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JERUSALEM — Israeli Prime Minister Benjamin Netanyahu on Tuesday failed to meet a midnight deadline to put together a new governing coalition, raising the possibility that his Likud party could be pushed into the opposition for the first time in 12 years.

The deadline closed a four-week window granted to Netanyahu by Israel’s figurehead president. The matter now bounces back to President Reuven Rivlin, who announced just after midnight that he would contact on Wednesday the 13 parties with seats in parliament to discuss “the continuation of the process of forming a government.”

Rivlin to Give One of Netanyahu’s Opponents a Chance

Rivlin is expected in the coming days to give one of Netanyahu’s opponents a chance to form an alternative coalition government. He also could ask the parliament to select one of its own members as prime minister. If all else fails, the country would be forced into another election this fall — the fifth in just over two years.

The turmoil does not mean that Netanyahu will immediately be forced out as prime minister. But he now faces a serious threat to his lengthy rule. His opponents, despite deep ideological differences, already have been holding informal talks in recent weeks in hopes of forging a power-sharing agreement.

Netanyahu had struggled to secure a parliamentary majority since March 23 — when elections ended in deadlock for the fourth consecutive time in the past two years. Despite repeated meetings with many of his rivals and unprecedented outreach to the leader of a small Islamist Arab party, Netanyahu was unable to close a deal.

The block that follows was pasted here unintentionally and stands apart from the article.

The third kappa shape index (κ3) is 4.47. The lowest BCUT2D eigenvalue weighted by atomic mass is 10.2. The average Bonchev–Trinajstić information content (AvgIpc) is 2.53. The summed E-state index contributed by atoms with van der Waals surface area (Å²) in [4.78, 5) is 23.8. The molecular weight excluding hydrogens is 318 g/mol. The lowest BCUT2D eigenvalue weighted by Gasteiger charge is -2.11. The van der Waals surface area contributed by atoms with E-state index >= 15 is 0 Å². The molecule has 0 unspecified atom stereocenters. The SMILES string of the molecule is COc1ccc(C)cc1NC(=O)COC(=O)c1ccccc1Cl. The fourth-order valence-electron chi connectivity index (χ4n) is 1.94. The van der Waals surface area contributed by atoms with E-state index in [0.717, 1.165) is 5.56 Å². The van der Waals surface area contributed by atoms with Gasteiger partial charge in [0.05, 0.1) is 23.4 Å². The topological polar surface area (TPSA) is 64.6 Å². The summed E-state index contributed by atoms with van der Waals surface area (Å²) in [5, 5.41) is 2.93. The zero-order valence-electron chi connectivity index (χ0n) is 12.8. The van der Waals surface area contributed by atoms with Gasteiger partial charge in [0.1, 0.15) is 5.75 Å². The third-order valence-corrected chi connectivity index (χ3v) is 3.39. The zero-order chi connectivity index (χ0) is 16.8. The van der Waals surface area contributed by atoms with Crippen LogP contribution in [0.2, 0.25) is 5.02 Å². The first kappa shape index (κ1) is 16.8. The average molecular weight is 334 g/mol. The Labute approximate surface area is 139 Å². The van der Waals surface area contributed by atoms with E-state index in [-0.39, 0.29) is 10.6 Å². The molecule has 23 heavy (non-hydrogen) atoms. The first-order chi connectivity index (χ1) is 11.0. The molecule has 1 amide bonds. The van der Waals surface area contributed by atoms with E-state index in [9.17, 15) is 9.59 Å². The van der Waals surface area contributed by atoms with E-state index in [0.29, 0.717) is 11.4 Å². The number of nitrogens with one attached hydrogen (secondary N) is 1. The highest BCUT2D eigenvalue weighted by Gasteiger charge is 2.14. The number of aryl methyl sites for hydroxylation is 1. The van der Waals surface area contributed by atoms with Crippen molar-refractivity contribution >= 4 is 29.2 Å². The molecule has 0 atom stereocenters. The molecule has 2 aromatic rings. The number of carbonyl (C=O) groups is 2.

Rivlin gave Netanyahu the first chance to form a coalition after 52 members of parliament endorsed him as prime minister last month. That was short of a majority, but the highest number for any party leader.

Lapid and Bennett Likely Candidates

Opposition leader Yair Lapid, who received the backing of 45 lawmakers, now seems to be the most likely candidate to get a chance to form a government.

Naftali Bennett, head of the small religious, nationalist Yamina party, is also a possibility. Bennett, a former Netanyahu ally turned rival, controls just seven seats in parliament, but he has emerged as a kingmaker of sorts and appears to carry the votes that Lapid would need to secure a parliamentary majority.

Lapid already has said he is ready to share the prime minister’s job with Bennett, with Bennett serving first in a rotation. So far, they have not reached any firm agreements.

In a brief statement, Netanyahu’s Likud party blamed Bennett for the prime minister’s failure.

“Because of Bennett’s refusal to commit to a right-wing government, something that would have certainly lead to the formation of a government along with other members of Knesset, Prime Minister Netanyahu returned the mandate to the president,” the statement said.

Defense Minister Benny Gantz, leader of the centrist Blue and White party, called on Netanyahu’s opponents to line up behind Lapid.

“The Israeli people have taken one blow after another: a pandemic, unemployment, ugly politics, loss of faith in leadership, and deep polarization,” he said. “We can work everything out within a matter of hours. It is our duty to form a government as swiftly as possible for the sake of the state of Israel and all of its citizens.”

Netanyahu, who is on trial for corruption charges, has become a divisive figure in Israeli politics, with the last four elections all seen as a referendum on his rule. Most of his struggles stemmed from obstacles created by former allies in his own religious and nationalist base.

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